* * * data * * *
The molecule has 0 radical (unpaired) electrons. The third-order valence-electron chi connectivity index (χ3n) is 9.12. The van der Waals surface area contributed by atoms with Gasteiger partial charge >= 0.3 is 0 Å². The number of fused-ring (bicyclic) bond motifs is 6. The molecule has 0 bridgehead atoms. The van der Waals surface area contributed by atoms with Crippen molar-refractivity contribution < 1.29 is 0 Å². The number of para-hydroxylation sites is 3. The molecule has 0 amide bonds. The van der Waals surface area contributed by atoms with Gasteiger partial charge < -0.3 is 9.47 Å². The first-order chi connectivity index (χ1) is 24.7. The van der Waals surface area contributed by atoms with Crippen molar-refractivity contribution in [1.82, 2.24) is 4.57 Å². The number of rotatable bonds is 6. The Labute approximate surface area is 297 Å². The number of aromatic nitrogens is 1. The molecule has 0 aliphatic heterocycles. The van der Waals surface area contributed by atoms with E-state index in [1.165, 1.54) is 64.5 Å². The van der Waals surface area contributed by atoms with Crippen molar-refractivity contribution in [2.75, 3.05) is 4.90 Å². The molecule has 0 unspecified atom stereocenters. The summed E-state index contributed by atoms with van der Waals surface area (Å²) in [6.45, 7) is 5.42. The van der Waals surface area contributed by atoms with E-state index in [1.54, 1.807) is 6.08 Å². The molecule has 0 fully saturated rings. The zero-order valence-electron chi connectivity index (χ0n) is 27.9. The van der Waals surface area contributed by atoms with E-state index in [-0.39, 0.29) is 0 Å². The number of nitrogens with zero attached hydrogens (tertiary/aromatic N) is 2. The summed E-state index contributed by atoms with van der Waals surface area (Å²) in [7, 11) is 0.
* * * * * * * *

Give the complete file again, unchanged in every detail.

The molecule has 0 radical (unpaired) electrons. The third-order valence-electron chi connectivity index (χ3n) is 9.12. The van der Waals surface area contributed by atoms with Gasteiger partial charge >= 0.3 is 0 Å². The number of fused-ring (bicyclic) bond motifs is 6. The molecule has 0 bridgehead atoms. The van der Waals surface area contributed by atoms with Crippen molar-refractivity contribution < 1.29 is 0 Å². The number of para-hydroxylation sites is 3. The molecule has 0 amide bonds. The van der Waals surface area contributed by atoms with Gasteiger partial charge < -0.3 is 9.47 Å². The first-order chi connectivity index (χ1) is 24.7. The van der Waals surface area contributed by atoms with Crippen molar-refractivity contribution in [1.82, 2.24) is 4.57 Å². The number of rotatable bonds is 6. The Labute approximate surface area is 297 Å². The number of aromatic nitrogens is 1. The molecule has 0 aliphatic heterocycles. The van der Waals surface area contributed by atoms with E-state index in [1.165, 1.54) is 64.5 Å². The van der Waals surface area contributed by atoms with Crippen molar-refractivity contribution in [2.75, 3.05) is 4.90 Å². The molecule has 0 unspecified atom stereocenters. The summed E-state index contributed by atoms with van der Waals surface area (Å²) in [6.45, 7) is 5.42. The van der Waals surface area contributed by atoms with E-state index in [1.54, 1.807) is 6.08 Å². The molecule has 0 fully saturated rings. The zero-order valence-electron chi connectivity index (χ0n) is 27.9. The van der Waals surface area contributed by atoms with E-state index in [-0.39, 0.29) is 0 Å². The number of nitrogens with zero attached hydrogens (tertiary/aromatic N) is 2. The summed E-state index contributed by atoms with van der Waals surface area (Å²) in [7, 11) is 0.